Duncan Whitehead is the EY Lead for Economic Advisory in Scotland – DWhitehead2@uk.ey.com.
He is also a visiting researcher at the Fraser of Allander Institute.
The views expressed in this blog are those of Duncan. The blog summarises the latest findings from the EY Scotland Attractiveness Survey 2018 report.
Scotland continues to build on its recent strong FDI performance…
The latest findings from EY’s FDI attractiveness programme shows that Scotland recorded a 7% increase in the number of FDI projects secured, rising from 108 in 2016 to a 10-year high of 116. This means the number of inward investment projects in Scotland has reached new records in each of past three years.
…with projects into Scotland increasing at a higher rate than the UK as whole
Scotland’s percentage market share of projects within the UK rose fractionally, from 9.5% to 9.6%. In relative terms, this is Scotland’s fourth highest UK market share of projects – above Scotland’s long-term average share of UK projects at 9.3%.
However, the market for inward investment remains highly competitive
Looking at the wider European and global market for inward investment, both the UK and Scotland were outpaced by the growth of secured FDI projects into Europe as a whole. In 2016, one in 50 FDI projects investing in the whole of Europe are selecting Scotland as their location. Although largely still the case, Scotland’s market share of European FDI projects fell back to 1.7% in 2017 from 1.8%.
On the jobs front, 2017 looks to have been a positive year for Scotland
Jobs created through FDI can vary significantly depending on the nature and size of the investments. Additionally, not all projects report employment generated. Nevertheless, employment impacts can be estimated on a project-by-project basis. In 2017, Scotland secured 6,374 jobs through FDI – more than double that in 2016, and the highest number of FDI jobs created in any year in the past decade.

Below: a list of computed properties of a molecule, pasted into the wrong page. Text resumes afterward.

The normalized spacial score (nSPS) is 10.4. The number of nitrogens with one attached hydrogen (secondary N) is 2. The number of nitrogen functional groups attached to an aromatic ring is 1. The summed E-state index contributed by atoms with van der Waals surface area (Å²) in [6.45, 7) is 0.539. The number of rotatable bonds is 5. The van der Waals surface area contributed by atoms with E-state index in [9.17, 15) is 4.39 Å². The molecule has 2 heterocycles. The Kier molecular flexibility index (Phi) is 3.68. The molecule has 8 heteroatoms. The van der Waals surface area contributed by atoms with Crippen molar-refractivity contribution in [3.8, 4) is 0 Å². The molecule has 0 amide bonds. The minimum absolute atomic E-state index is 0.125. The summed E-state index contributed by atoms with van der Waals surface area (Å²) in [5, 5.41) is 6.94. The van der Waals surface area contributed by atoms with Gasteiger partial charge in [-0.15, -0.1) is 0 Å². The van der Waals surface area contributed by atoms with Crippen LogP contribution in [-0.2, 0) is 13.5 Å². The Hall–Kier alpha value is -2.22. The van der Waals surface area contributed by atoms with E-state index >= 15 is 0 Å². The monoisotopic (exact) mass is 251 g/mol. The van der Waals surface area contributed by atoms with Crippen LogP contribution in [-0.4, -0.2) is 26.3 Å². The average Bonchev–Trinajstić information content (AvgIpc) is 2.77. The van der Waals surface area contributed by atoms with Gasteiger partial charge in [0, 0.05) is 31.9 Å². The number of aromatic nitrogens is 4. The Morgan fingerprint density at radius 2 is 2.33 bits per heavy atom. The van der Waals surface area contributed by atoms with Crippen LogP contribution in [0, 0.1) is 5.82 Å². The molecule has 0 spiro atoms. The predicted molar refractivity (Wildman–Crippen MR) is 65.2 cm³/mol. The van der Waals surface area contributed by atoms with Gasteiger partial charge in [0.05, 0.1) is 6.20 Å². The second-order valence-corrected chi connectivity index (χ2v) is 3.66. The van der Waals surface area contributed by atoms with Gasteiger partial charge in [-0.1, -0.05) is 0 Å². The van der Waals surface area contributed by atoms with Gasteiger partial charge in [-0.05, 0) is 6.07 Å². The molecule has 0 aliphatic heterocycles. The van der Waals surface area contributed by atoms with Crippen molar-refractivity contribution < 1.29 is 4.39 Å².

…with jobs secured increasing with the growing scale of Scottish projects
This increased scale of Scottish FDI projects is in contrast with recent trends where, since 2011, Scotland has tended to secure a large number of small projects generating fewer job. In 2016, six projects were recorded which exceeded 100 jobs. However, 10 projects recorded 200 jobs or more in 2017 – the largest, an offshore investment plus 4 large projects each in Edinburgh and Glasgow.
Scotland continues to hold its own in attracting FDI as Brexit approaches…
However, the UK’s overall attractiveness is seen to have declined relative to our European competitors. Amongst global investors, the UK now sits third behind Germany and France in the top three counties for FDI in Europe. While the UK may be seeing a decline in perceived attractiveness, perceptions of Scotland as location for UK operations has held steady at 3%.
…but there are clear messages on which attributes Scotland should focus on
Building on survey finding in 2017 – the availability and skills of the local workforce has extended its lead as the most important factor when choosing an FDI location in the UK, up from 28% to 33%. However, and against a Brexit uncertainty backdrop, there has been a noted rise in the importance attributed to support from regional economic bodies and access to incentives to invest in the UK.
To stay competitive in these uncertain times, the work must continue
In my view, there are many positives: Scotland has maintained it run of annual FDI record, consolidated its position as the most attractive region outside London, and has seen perceptions of Scotland as an FDI location fold firm. However, in these uncertain times, with Brexit looming large on the horizon, nothing can be taken for granted. The strong performance to date is no reason to relax these efforts – but rather an incentive to redouble them.
The Fraser of Allander Institute (FAI) is a leading economy research institute based in the Department of Economics at the University of Strathclyde, Glasgow.